Substance use disorders (SUDs), including alcohol, tobacco, cannabis, or opioids, appear to share a common genetic signature, suggest new findings that researchers say could eventually lead to universal therapies to treat multiple and comorbid addictions.
“Genetics play a key role in determining health throughout our lives, but they are not destiny. Our hope with genomic studies is to further illuminate factors that may protect or predispose a person to substance use disorders — knowledge that can be used to expand preventative services and empower individuals to make informed decisions about drug use,” Nora Volkow, MD, director of the National Institute on Drug Abuse (NIDA), said in news release.
“A better understanding of genetics also brings us one step closer to developing personalized interventions that are tailored to an individual’s unique biology, environment, and lived experience in order to provide the most benefits,” Volkow added.
The research was published online March 22 in Nature Mental Health.
Led by a team at the University of Washington School of Medicine in St. Louis, the study included more than 150 collaborating investigators from around the world.
The risk of developing SUDs is influenced by a complex interplay between genetics and environmental factors. In a genome-wide association study (GWAS), the investigators looked for variations in the genome that were closely associated with SUDs in more than 1 million people of European ancestry and 92,630 people of African ancestry.
Among the European ancestry sample, they discovered 19 single nucleotide polymorphisms (SNPs) that were significantly associated with general addiction risk and 47 genetic variants linked to specific SUDs — nine for alcohol, 32 for tobacco, five for cannabis, and one for opioids.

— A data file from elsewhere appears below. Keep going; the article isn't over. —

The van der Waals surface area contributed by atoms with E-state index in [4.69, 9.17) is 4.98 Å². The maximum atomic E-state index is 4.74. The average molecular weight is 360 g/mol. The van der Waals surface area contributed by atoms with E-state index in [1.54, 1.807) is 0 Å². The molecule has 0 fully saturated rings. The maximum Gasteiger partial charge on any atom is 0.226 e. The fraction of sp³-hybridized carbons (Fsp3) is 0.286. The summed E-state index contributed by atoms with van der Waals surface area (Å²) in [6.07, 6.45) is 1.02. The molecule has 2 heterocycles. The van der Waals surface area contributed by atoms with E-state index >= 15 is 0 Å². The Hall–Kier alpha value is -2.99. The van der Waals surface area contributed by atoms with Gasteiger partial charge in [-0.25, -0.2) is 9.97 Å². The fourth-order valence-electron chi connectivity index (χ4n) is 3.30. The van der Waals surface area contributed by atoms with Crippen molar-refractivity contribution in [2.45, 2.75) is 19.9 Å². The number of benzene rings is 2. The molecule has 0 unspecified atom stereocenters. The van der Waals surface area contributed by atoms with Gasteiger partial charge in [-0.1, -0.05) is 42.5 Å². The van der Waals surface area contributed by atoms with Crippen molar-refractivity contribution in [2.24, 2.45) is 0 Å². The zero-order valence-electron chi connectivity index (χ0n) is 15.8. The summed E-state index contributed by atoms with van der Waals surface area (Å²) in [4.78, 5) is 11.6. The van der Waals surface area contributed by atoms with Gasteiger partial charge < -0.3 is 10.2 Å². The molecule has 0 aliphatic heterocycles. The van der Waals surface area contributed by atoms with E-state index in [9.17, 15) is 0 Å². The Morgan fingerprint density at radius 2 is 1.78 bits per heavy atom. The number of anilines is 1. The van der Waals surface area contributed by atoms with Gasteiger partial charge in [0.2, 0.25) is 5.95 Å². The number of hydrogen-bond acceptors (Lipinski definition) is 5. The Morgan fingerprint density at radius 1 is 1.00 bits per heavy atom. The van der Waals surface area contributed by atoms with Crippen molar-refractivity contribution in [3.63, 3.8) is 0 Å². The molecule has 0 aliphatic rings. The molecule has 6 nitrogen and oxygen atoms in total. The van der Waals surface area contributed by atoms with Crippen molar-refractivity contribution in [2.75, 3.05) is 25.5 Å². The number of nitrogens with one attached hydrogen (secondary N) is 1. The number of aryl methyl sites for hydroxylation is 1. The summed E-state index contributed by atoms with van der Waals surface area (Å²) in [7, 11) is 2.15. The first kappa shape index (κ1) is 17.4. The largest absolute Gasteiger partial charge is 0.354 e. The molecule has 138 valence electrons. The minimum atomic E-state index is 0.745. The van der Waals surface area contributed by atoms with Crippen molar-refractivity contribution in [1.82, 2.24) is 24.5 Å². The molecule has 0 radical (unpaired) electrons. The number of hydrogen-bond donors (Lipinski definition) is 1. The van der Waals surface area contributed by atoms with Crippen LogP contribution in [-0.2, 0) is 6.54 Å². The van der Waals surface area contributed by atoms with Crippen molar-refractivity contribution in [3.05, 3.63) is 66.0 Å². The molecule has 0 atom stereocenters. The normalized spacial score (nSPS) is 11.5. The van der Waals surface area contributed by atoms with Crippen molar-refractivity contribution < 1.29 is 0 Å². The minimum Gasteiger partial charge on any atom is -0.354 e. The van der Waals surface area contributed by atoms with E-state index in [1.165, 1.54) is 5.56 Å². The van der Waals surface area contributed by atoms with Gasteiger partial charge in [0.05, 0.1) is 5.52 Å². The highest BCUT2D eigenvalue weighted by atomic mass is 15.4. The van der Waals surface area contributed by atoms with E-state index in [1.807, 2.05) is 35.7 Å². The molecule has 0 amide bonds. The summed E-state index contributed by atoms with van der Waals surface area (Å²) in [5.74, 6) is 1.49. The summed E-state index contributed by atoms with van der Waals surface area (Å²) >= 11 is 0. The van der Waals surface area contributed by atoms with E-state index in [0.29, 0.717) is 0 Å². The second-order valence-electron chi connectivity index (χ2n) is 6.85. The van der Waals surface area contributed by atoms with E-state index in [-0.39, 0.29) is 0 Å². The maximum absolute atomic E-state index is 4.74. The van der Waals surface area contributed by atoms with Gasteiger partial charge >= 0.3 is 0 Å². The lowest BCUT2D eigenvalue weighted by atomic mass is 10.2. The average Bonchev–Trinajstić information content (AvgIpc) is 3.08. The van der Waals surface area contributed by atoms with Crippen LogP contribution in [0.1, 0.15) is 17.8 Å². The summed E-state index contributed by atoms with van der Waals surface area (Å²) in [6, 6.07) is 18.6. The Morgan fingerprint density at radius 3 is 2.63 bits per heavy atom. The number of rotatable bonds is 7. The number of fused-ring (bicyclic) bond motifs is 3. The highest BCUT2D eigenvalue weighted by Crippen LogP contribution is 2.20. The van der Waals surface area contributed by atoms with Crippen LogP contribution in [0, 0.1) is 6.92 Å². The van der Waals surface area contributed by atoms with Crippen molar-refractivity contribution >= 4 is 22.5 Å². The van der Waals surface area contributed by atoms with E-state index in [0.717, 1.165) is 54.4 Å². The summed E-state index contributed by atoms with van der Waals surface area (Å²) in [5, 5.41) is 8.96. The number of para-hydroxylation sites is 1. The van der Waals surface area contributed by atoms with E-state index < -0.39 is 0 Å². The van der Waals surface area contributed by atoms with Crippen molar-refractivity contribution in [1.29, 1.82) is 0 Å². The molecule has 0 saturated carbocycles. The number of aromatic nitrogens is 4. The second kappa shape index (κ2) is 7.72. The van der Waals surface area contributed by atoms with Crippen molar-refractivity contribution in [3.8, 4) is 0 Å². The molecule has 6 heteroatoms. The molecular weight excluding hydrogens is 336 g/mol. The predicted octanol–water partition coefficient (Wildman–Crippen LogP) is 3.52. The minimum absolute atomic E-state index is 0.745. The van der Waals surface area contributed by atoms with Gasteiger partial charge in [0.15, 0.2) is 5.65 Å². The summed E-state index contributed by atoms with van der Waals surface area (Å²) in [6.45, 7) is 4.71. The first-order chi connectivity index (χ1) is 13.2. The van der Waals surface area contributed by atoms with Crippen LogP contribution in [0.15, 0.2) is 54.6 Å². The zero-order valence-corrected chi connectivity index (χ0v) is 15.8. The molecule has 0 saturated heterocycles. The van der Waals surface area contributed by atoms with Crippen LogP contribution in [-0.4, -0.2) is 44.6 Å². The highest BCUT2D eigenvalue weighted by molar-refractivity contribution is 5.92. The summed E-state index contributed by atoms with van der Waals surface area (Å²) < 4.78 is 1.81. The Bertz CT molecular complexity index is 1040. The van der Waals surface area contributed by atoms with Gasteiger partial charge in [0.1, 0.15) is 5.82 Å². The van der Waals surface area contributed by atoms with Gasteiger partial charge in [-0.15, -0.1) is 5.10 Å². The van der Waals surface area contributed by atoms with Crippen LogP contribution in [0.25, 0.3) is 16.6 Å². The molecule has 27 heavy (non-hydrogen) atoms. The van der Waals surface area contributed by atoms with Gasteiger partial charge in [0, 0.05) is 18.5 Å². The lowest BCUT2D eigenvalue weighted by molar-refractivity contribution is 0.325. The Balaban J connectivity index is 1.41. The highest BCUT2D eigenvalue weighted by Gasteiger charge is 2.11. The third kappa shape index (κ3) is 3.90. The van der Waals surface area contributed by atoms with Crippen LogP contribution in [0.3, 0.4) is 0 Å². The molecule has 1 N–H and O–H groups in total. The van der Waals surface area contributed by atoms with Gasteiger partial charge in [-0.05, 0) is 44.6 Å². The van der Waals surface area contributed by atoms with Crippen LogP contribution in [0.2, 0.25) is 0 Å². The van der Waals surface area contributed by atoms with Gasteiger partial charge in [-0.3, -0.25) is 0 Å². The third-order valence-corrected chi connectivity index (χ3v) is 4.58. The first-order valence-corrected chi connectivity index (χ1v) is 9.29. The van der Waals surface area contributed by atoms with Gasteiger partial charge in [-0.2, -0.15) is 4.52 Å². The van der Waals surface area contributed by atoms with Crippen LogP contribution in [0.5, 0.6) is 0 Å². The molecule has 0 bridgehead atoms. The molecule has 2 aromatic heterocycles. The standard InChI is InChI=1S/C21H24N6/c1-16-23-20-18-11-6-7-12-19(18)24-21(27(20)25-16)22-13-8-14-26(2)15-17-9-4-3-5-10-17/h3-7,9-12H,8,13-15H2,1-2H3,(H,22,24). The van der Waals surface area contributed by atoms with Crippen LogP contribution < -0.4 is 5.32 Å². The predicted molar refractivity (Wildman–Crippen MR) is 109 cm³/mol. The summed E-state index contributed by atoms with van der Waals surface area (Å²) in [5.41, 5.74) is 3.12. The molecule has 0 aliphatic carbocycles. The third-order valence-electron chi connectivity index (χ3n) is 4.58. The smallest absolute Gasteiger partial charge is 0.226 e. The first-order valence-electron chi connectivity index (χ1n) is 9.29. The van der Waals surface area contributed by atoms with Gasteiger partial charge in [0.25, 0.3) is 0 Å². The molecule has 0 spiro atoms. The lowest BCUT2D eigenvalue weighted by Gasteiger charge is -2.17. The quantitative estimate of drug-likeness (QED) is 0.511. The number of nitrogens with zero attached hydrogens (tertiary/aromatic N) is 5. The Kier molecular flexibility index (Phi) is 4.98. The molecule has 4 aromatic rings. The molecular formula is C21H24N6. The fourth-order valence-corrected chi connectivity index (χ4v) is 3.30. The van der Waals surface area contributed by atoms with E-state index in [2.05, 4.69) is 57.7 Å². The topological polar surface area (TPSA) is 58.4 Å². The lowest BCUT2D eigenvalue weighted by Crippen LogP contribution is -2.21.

The strongest gene signals consistent across the various SUDs mapped to areas in the genome involved in dopamine signaling regulation, which reinforces the role of the dopamine system in addiction.
The genomic pattern also predicted higher risk of mental and physical illness, including psychiatric disorders, suicidal behavior, respiratory disease, heart disease, and chronic pain conditions. In children aged 9 or 10 years, presumably without any SUD, these genes correlated with parental substance use and externalizing behavior.
“Substance use disorders and mental disorders often co-occur, and we know that the most effective treatments help people address both issues at the same time. The shared genetic mechanisms between substance use and mental disorders revealed in this study underscore the importance of thinking about these disorders in tandem,” Joshua A. Gordon, MD, PhD, director of the National Institute of Mental Health (NIMH), said in a news release.
Repurpose Existing Drugs for SUDs?
Separately, the genomic analysis of individuals of African ancestry showed only one genetic variation associated with general addiction risk and one substance-specific variation for risk of alcohol use disorder. The smaller sample size may be one reason for the more limited findings in this population.
“There is a tremendous need for treatments that target addiction generally, given patterns of the use of multiple substances, lifetime substance use, and severity seen in the clinic,” lead researcher Alexander Hatoum, PhD, at Washington University, St. Louis, said in a news release.
“Our study opens the door to identifying medications that may be leveraged to treat addiction broadly, which may be especially useful for treating more severe forms, including addiction to multiple substances,” Hatoum added.
As part of the study, the researchers compiled a list of approved and investigational pharmaceutical drugs that could potentially be repurposed to treat SUDs.
The list includes more than 100 drugs to investigate in future clinical trials, including those that can influence regulation of dopamine signaling.
This research was supported by the National Institute on Drug Abuse (NIDA), the National Institute on Alcohol Abuse and Alcoholism (NIAAA), the National Institute of Mental Health (NIMH), the Eunice Kennedy Shriver National Institute of Child Health and Human Development (NICHD), and the National Institute on Aging (NIA). A complete list of author disclosures is available with the original article.
Nat Mental Health. Published online March 22, 2023. Full text.
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